Comment: Questions remain regarding whether a full-time employee's spouse and child will be eligible for federal premium and cost-sharing tax credits under Code section 36B for the purchase of exchange-based coverage if the employer provides affordable and minimum value coverage to such full-time employee. Many employers and stakeholders support allowing the spouse and child to receive such tax credits. It is our understanding, however, that this issue remains under consideration by the Service and the Administration given the revenue costs associated with such a rule.

The Proposed Rule sets forth three affordability safe harbors for purposes of determining whether an employer's coverage satisfies the 9.5% affordability test. Specifically, the Proposed Rule provides the following safe harbors:

  1. "W-2 Safe Harbor" – This safe harbor relies on the use of an employee's Form W-2 wages in determining affordability. Wages would be the amount required to be reported in Box 1 of W-2.
  2. "Rate of Pay Safe Harbor" – Under this proposed safe harbor, an employer: (A) determines the hourly rate of pay for a given hourly employee who is eligible to participate in the health plan at the beginning of the plan year, (B) multiplies that rate by 130 hours per month, and (C) compares the resulting monthly wage amount with the cost of coverage to the employee. For salaried employees, monthly salary would be used instead of hourly salary multiplied by 130.
  3. "Federal Poverty Line Safe Harbor" – The Proposed Rule provides that an employer may also rely on a design-based safe harbor using the federal poverty line ("FPL") for a single individual. Employer-provided coverage offered to an employee is affordable if the employee's cost for self-only coverage under the plan does not exceed 9.5% of the FPL for a single individual.

The following examples are in the Proposed Rule:

  • W-2 Safe Harbor: Employee A is employed by applicable large employer member Z consistently from January 1, 2015 through December 31, 2015. In addition, Z offers Employee A and his dependents minimum essential coverage during that period that meets the minimum value requirements. The employee contribution for self-only coverage is $100 per calendar month, or $1,200 for the calendar year. For 2015, Employee A's Form W-2 wages with respect to employment with Z are $24,000. Because the employee contribution for 2015 is less than 9.5% of Employee A's Form W-2 wages for 2015, the coverage offered is treated as affordable with respect to Employee A for 2015 ($1,200 is 5% of $24,000).
  • Rate of Pay Safe Harbor: Employee D is employed by applicable large employer member W from January 1, 2015 through December 31, 2015. In addition, W offers Employee D and his dependents minimum essential coverage during that period that meets the minimum value requirements. The employee contribution for self-only coverage is $85 per calendar month. Employee D is paid at a rate of $7.25 per hour (the minimum wage in Employer W's jurisdiction), for the entire year 2015. For purposes of applying the affordability safe harbor, W may assume that Employee D earned $942.50 per calendar month (130 hours of service multiplied by $7.25 per hour). Accordingly, affordability is determined by comparing the assumed income per month ($942.50) to the employee contribution per month ($85). Because $85 is less than 9.5% of Employee D's assumed income ($85 is 9.01% of $942.50), the coverage offered is treated as affordable with respect to Employee D for 2015.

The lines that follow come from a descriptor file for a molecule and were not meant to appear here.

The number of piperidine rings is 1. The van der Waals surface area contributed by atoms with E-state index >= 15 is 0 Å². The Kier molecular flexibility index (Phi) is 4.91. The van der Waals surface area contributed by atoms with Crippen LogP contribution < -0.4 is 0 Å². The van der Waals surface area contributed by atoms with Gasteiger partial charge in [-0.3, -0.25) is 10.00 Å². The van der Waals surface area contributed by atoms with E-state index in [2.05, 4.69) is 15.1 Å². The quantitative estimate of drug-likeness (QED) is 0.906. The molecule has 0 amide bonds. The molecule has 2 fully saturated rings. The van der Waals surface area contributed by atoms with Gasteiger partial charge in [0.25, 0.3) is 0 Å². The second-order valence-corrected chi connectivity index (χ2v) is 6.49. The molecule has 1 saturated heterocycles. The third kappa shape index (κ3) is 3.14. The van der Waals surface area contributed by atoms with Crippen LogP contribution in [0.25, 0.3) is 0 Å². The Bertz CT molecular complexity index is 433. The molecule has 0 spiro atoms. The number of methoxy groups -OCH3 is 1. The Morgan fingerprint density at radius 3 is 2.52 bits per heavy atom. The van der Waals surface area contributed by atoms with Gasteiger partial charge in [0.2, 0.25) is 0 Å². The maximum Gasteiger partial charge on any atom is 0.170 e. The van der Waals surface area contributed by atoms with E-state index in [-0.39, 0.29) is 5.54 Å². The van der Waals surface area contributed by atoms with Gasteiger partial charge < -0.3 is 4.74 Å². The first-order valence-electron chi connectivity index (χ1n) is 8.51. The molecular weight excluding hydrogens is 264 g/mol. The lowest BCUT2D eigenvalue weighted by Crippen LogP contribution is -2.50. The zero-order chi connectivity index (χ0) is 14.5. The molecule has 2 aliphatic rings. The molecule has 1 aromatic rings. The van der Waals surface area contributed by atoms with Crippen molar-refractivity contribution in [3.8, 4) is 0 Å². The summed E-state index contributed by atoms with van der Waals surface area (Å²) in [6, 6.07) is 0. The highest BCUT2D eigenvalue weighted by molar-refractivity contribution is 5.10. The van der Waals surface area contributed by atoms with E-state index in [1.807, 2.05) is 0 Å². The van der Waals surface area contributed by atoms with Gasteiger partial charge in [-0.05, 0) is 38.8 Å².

• Federal Poverty Line Safe Harbor: Employee F is employed by applicable large employer member W from January 1, 2015 through December 31, 2015. In addition, W offers Employee F and his dependents minimum essential coverage during that period that meets the minimum value requirements. W uses the look-back measurement method. Under that method as applied by W, Employee F is treated as a full-time employee for the entire calendar year 2015. Employee F is regularly credited with 35 hours of service per week but is credited with only 20 hours of service during the month of March 2015 and only 15 hours of service during the month of August 2015. Assume for this purpose that the Federal poverty line for 2015 for an individual is $11,170. With respect to Employee F, W determines the monthly employee contribution for employee single-only coverage for each calendar month of 2015 as an amount equal to 9.5% multiplied by $11,170, which is $1,061.15, and that amount is then divided by 12, and the result is $88.43. Regardless of Employee F's actual wages for any calendar month, including the months of March 2015 and August 2015 when Employee F has lower wages because of significantly lower hours of service, the coverage under the plan is treated as affordable with respect to Employee F.

Additional examples in the Proposed Rule demonstrate how the safe harbors are calculated when an employee only works for the employer during a portion of the year.

With respect to payment mechanics, the Proposed Rule provides that the amount of the Code section 4980H(b) assessable payment cannot exceed the amount of the assessable payment that would have been imposed under Code section 4980H(a) had the employer failed to satisfy Code section 4980H(a). In addition, any assessable payment under Code section 4980H is treated as an excise tax and is payable upon notice and demand. Certain reporting requirements will be imposed on applicable large employer members under Code section 6056 beginning in 2015 (see below for further discussion); separate regulations will be issued regarding this requirement.

Transition Rules

The Proposed Rule provides a number of transition rules to assist employers in coming into compliance with the rapidly approaching effective date that applies for purposes of Code section 4980H.

1) Fiscal Year Plans